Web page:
Ranking the New Amazon Pilots from Best to Worst


When it comes to producing original content, Amazon Instant Video is wasting no time making sure there is a surplus of programming to help catapult it into the ranks of Netflix and Hulu. Amazon’s last “pilot season” was only back in February, and the four shows that were picked up have yet to be seen (although Transparent just got a September 26 premiere date). Nevertheless, on Thursday the site will release five more pilots to the public for viewers to watch and rate — the ratings will help determine which shows Amazon will pick up. The new pilots feature dramas and comedies with a wide array of premises. None are immediately gripping but a few are worth your time. Here, we rank the five from best to worst.

Red Oaks (comedy)

Out of the three comedy pilots this season, Red Oaks is the best. It is a blend of familiar territory: a coming-of-age story, an ’80s period piece, a summer comedy set at a suburban job, a reflection on a parent’s health scare, etc. Yet it does a fine job of bringing together these elements to craft something sweet and funny. David Myers (Craig Roberts) is trying to figure out what to do with his life — his father wants him to be an accountant, but David’s more interested in something creative, it seems — while spending his last summer before college working at a country club.

The club members are predictably rich and obnoxious and the club employees are predictably teen stoners, but the archetypes feel somewhat fresh in the capable hands of Gregory Jacobs and Joe Gangemi. (It also helps that David Gordon Green directs the pilot). It’s the most broad and accessible of the five new Amazon pilots but, unlike last season’s The Rebels, this actually works for the show instead of against it.

Really (comedy)

With Jay Chandrasekhar at the helm and a solid cast that includes Sarah Chalke, Selma Blair, and Lindsay Sloane, Really should be the Amazon newcomer to watch. But this is an iffy pilot, at best.

The show’s about marriage and adult friendship, two themes that have been done to death (most recently in FX’s darkly funny Married), and the bonds that tie these different relationships together. There are familiar jokes — sex interrupted by children, adults getting too embarrassingly wasted — and long stretches of nothing. During a dinner party scene, it’s hard to tell if the show is accidentally boring or just showing us how utterly boring adults in the suburbs can be. There is a twist at the end designed to pull in viewers, but it isn’t captivating or urgent enough to demand a follow-up. Still, Chandrasekhar’s writing skills, particularly when it comes to dialogue, help to sell the ideas. It’s not as immediately good as Red Oak, but Really has the most promise.

Hand of God (drama)

2014 rule: Every network, even the online streaming sites, must put out at least one prestige drama. Hand of God is Amazon’s. The complicated description combines every hyper-dramatic “golden age” trope that you can think of: “The show centers on the powerful Judge Harris, a hard-living, law-bending married man with a high-end call girl on the side, who suffers a mental breakdown, and goes on a vigilante quest to find the rapist who tore his family apart. With no real evidence to go on, Pernell begins to rely on ‘visions’ and ‘messages’ he believes are being sent by God through Pernell’s ventilator-bound son.” Think they crammed enough in there?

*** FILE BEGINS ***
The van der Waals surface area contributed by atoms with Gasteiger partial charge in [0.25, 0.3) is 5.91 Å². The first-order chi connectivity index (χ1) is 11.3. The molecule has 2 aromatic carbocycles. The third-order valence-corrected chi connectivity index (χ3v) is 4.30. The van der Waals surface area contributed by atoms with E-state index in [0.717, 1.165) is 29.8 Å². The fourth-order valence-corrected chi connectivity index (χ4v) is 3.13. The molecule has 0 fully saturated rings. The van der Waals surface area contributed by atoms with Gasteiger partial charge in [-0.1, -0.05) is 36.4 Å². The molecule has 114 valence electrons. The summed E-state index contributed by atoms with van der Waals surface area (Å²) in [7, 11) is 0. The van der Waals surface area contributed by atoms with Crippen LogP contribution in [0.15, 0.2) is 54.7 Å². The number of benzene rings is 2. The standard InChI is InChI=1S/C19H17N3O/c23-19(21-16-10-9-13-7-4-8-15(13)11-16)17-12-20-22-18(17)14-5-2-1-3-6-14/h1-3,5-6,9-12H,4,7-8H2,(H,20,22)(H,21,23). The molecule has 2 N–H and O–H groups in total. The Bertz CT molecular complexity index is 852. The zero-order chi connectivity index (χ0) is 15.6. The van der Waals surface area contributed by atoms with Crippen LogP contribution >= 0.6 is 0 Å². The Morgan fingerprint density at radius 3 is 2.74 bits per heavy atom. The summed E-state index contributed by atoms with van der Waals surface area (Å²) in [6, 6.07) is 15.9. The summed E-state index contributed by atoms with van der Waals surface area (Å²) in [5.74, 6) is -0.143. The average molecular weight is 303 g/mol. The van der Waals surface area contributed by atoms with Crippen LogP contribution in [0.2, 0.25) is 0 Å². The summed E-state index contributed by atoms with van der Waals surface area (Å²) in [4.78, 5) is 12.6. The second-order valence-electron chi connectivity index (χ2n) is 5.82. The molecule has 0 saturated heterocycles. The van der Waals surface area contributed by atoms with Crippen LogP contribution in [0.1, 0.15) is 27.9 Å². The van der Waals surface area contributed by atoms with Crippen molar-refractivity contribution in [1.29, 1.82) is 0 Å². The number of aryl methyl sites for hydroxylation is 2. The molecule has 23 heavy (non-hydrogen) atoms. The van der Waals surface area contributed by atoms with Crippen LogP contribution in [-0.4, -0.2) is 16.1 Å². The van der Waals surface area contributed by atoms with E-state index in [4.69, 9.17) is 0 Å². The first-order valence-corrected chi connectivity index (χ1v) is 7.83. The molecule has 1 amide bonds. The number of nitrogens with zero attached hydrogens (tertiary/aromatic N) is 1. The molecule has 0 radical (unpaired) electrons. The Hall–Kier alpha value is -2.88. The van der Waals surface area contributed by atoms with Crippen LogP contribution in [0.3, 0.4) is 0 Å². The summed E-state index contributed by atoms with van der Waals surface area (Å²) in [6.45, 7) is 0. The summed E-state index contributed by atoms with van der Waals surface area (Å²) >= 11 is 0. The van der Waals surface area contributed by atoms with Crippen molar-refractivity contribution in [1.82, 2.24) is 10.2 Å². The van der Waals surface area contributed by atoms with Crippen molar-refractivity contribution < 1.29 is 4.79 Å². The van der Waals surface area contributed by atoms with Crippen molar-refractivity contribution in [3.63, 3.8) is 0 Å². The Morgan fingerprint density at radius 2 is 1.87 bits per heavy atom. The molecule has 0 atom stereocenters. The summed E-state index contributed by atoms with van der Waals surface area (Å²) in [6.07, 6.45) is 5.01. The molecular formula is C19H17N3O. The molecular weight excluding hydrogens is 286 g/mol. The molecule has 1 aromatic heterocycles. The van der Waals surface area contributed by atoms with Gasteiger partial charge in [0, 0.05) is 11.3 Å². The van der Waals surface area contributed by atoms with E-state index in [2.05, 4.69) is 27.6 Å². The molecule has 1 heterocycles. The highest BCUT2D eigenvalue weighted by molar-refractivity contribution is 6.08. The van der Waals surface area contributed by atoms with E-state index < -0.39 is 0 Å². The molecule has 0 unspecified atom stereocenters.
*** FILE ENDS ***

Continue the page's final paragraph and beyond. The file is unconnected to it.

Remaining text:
The pilot is solid but it’s also overstuffed and oddly paced at times. There are a handful of really good (and visually cool) moments and the show has, at its core, a thoroughly engaging premise — but it’s hard to shake the desperation. It is desperate to be prestigious and important and golden. It wants you to know that this show deserves recaps and acclaims and Emmys. The show is saying something — but it is not always saying something worth listening to.

Hysteria (drama)

Hysteria is Amazon’s creepy horror pilot from Shaun Cassidy. The show concerns a group of girls who all begin to suffer from the same unknown illness, which causes them to have violent spasms. It plays out like a typical second-rate horror film — the spasms first happen at an illicit teen party — but with a 2014 twist: neurologist Logan (Mena Suvari) thinks the illness is linked to social media. As in, the girls begin to spasm when they watch YouTube videos or something. Who knows!

Truth be told, it’s kind of a mess, but it’s a fun mess, especially if you like ridiculous horror tropes. It gets a little bogged down with a subplot involving Logan’s brother on death row and a childhood murder (which I’m sure has to be linked to the present happenings), but the actual mystery at the center is enough to make up for it.

The Cosmopolitans (comedy)

The Cosmopolitans is one of those cases where I can fully understand a show’s appeal, but also understand that it’s not a show for me. The logline itself puts me to sleep: “The Cosmopolitans follows a group of young American expatriates in contemporary Paris searching for love and friendship in a foreign city.” It reminds me of a dull, unimagined student film that even adorable Adam Brody can’t save.

The Cosmopolitans is beautiful to look at (both the setting and the actors), and has a nice rhythm and a sweet sense of humor, but I drifted off so much watching it that I had to restart it multiple times. At one point, a character says that it’s hard to resist “a lovely face and a sad story” and that’s true, yes, but I’m more inclined to believe his friend’s claims that these stories can be deceptive. Maybe The Cosmopolitans is a sophisticated romantic-comedy from Whit Stillman or maybe it’s just an empty story with a blanket romantic setting. Time will tell, if it’s even picked up (I’m sure it will be), but I have no interest in finding out.